FARMINGTON, N.M. (AP) - The craziest trophy Lynn Hood made commemorated victory in a cow-pie tossing contest.
She found the genuine article, dried it, sealed it and painted it gold. The grandma who won the contest loved the trophy.
"I actually went with latex gloves to a friend who had a cow field," she said. "It's a real cow pie."
Hood and her husband, Neal, own and operate Atlas Engraving and Awards at 211 W. Main St. in downtown Farmington. They do many more traditional trophies, often for youth sports, graduations and beauty pageants.
Increasingly, however, the bulk of Atlas' work comes from the oil and gas industry. Several years ago, the Hoods noticed a need for employee recognitions and equipment labeling for everything from trucks to safety signs.
"The oilfield just is bread and butter," Lynn said. "It never stops."
While many of the events that call for trophies, medallions and recognition plaques are seasonal in nature, oil and gas firms have no offseason.
"That keeps us busy year-round," Lynn said.
She estimates 70 percent of Atlas' orders come from industrial clients such as Exterran, TurboCare, Halliburton Co. and ConocoPhillips.
"We didn't advertise," Lynn said. "It was just word of mouth - and it exploded."
Atlas illustrates the economic spillover effect of San Juan County's oil and gas industry. Drillers in northwest New Mexico produced nearly 815 billion cubic feet of natural gas in 2011, according to the state Oil Conservation Division.
Although the industry has shrunk its presence in the San Juan Basin in recent years, it still provides thousands of jobs. Those workers keep afloat grocery stores, restaurants and even trophy shops.
"The oil and gas industry takes a lot of pride in what they do and the accomplishments of people who work in the industry," said Dorothy Nobis, president and CEO of the Farmington Chamber of Commerce. "If the general public knew how much oil and gas does for its employees and the community, they'd be pleasantly surprised."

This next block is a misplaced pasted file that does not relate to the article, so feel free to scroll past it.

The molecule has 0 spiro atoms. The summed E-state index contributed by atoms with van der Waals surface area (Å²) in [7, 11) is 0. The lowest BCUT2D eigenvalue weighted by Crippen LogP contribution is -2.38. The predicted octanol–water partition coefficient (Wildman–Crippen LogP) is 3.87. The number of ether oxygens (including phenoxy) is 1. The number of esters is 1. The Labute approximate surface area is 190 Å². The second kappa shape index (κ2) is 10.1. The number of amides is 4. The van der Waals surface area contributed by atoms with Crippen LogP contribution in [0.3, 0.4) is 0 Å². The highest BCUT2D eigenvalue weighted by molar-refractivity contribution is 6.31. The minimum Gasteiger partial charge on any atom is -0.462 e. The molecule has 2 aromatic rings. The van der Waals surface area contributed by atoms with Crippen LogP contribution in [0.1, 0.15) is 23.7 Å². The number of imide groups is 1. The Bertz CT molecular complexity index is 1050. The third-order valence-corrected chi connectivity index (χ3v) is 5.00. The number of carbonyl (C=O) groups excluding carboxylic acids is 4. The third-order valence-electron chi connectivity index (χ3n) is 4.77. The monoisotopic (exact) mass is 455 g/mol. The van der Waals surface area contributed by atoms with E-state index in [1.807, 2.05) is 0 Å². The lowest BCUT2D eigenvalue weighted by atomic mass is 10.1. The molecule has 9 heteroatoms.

Nobis said the chamber also patronizes Atlas.
"Lynn does a great job, and she does great customer service," Nobis said.
San Juan County has several other trophy shops that serve various niches, including Tanco, Kahili Awards and Graphic Designer in Farmington, and Aztec Trophies and Finish Line Graphics in Aztec.
At Atlas, the busiest month tends to be May, when high school sports collide with graduations and teacher retirements.
Baseball stretches throughout the summer. "It's a baseball-loving town," Lynn said. "We love it."
The shop does not provide trophies for perhaps Farmington's largest amateur sports event, the Connie Mack World Series. The national baseball organization uses its own vendor.
The Hoods started Atlas after careers driving long-haul trucks. The idea germinated for years before the Hoods opened the store.
Lynn was buying some knickknacks at a garage sale when the seller told her he had something special in back - an engraving machine.
"I had no idea what it was and what to do with it, but I wanted it," she said. "For six months I sneezed cleaning that up, and we started it out of the house."
Atlas moved downtown in 1994. Lynn and Neal have no employees. Previous hires didn't work out, they said.
"We tried," Lynn said. "They don't teach anybody how to read a ruler anymore, and they can't use math because it's all on the computer."
The engraving machine remains at the shop, whirring away on medallions for high school softball all-stars one day last week. After her time-consuming purchase, Lynn has vowed to stay away from garage sales.
"I haven't been to one since," she said. "I'm scared of what I'm going to find."